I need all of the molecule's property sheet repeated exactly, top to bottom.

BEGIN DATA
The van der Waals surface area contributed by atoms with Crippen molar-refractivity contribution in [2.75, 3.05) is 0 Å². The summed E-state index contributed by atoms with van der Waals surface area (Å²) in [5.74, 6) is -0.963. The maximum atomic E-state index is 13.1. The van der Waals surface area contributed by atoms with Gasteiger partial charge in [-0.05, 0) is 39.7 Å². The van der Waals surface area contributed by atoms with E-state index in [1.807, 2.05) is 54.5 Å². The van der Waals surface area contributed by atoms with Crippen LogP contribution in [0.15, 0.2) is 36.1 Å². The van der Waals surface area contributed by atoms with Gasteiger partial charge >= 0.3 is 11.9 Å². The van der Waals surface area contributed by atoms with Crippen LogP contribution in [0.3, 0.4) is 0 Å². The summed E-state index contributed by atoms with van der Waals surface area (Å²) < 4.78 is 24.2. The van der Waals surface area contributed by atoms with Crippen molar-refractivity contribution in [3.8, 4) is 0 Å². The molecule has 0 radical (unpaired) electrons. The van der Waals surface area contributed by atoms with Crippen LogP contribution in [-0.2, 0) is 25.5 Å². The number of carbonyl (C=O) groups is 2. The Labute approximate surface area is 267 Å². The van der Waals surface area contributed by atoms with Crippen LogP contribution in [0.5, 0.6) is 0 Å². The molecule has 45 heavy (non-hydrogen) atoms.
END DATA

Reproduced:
The van der Waals surface area contributed by atoms with Crippen molar-refractivity contribution in [2.75, 3.05) is 0 Å². The summed E-state index contributed by atoms with van der Waals surface area (Å²) in [5.74, 6) is -0.963. The maximum atomic E-state index is 13.1. The van der Waals surface area contributed by atoms with Gasteiger partial charge in [-0.05, 0) is 39.7 Å². The van der Waals surface area contributed by atoms with E-state index in [1.807, 2.05) is 54.5 Å². The van der Waals surface area contributed by atoms with Crippen LogP contribution in [0.15, 0.2) is 36.1 Å². The van der Waals surface area contributed by atoms with Gasteiger partial charge >= 0.3 is 11.9 Å². The van der Waals surface area contributed by atoms with Crippen LogP contribution in [0.3, 0.4) is 0 Å². The summed E-state index contributed by atoms with van der Waals surface area (Å²) < 4.78 is 24.2. The van der Waals surface area contributed by atoms with Crippen molar-refractivity contribution in [3.8, 4) is 0 Å². The molecule has 0 radical (unpaired) electrons. The van der Waals surface area contributed by atoms with Crippen LogP contribution in [-0.2, 0) is 25.5 Å². The number of carbonyl (C=O) groups is 2. The Labute approximate surface area is 267 Å². The van der Waals surface area contributed by atoms with Crippen LogP contribution in [0.5, 0.6) is 0 Å². The molecule has 45 heavy (non-hydrogen) atoms.